Title

Preserving due process or warehousing the undesirables: To what end the separation of judicial power of the Commonwealth?

Date of this Version

3-1-2008

Document Type

Journal Article

Publication Details

Published Version.

Keyzer, P. (2008). Preserving due process or warehousing the undesirables: To what end the separation of judicial power of the Commonwealth? Sydney Law Review, 30(1), 101-114.

Access the Journal

2008 HERDC submission. FoR Code: 1801

© Copyright Sydney Law Review and Patrick Keyzer, 2008

Abstract

The High Court has decided that Australian courts can order imprisonment for ‘non-punitive purposes’. This paper attacks this conclusion. Imprisonment is always punitive, and to the extent that the High Court’s recent decisions ignore this, they are incorrect, inconsistent with precedent, and inconsistent with the methodology the Court has previously applied to the characterisation of laws alleged to infringe Ch III of the Constitution. The principle that a person can be punished only for a breach of the law is fundamental to the separation of judicial power under the Constitution, and an incident of that principle is that punishment can be ordered only by a court after a criminal trial. This principle should be applied in Australia whenever an order is made relegating a person to a punitive environment.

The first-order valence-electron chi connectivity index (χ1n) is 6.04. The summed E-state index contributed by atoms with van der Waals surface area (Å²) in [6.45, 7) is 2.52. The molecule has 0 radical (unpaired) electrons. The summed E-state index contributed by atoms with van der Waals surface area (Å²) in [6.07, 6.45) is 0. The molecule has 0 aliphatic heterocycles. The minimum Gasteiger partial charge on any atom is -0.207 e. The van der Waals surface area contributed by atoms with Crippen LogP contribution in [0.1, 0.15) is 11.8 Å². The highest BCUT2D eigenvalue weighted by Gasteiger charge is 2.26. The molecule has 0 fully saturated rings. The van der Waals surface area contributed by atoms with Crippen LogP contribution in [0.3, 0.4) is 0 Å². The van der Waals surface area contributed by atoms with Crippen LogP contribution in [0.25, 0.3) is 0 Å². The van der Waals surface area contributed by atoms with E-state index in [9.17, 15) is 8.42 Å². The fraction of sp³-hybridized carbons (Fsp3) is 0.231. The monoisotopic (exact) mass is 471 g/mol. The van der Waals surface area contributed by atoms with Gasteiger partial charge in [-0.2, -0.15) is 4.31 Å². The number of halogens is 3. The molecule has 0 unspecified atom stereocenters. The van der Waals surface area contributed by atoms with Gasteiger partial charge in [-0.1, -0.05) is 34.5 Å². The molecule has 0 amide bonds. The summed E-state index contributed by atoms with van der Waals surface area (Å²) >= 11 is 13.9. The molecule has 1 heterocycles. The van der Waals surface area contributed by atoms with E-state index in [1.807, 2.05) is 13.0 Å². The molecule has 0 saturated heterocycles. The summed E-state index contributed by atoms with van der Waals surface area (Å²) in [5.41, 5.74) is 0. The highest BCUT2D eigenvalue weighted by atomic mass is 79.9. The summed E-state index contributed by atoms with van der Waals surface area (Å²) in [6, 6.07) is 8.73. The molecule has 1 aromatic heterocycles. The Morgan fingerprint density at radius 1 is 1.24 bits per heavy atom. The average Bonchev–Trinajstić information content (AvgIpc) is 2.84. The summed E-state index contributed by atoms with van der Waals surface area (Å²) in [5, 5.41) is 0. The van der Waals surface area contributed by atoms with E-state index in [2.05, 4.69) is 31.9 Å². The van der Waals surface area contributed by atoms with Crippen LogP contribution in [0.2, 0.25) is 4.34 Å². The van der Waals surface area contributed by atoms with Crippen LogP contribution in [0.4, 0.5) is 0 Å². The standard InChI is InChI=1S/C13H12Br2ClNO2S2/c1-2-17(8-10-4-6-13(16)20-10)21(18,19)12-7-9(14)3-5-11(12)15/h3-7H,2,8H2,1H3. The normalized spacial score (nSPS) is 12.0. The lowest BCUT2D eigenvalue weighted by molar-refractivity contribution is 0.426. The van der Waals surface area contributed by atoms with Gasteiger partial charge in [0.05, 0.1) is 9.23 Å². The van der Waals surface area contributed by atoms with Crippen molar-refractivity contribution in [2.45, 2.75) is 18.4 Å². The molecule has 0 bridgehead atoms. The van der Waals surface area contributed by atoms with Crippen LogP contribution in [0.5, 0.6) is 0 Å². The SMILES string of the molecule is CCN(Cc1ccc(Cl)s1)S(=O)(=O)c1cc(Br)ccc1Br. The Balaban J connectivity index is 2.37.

This document has been peer reviewed.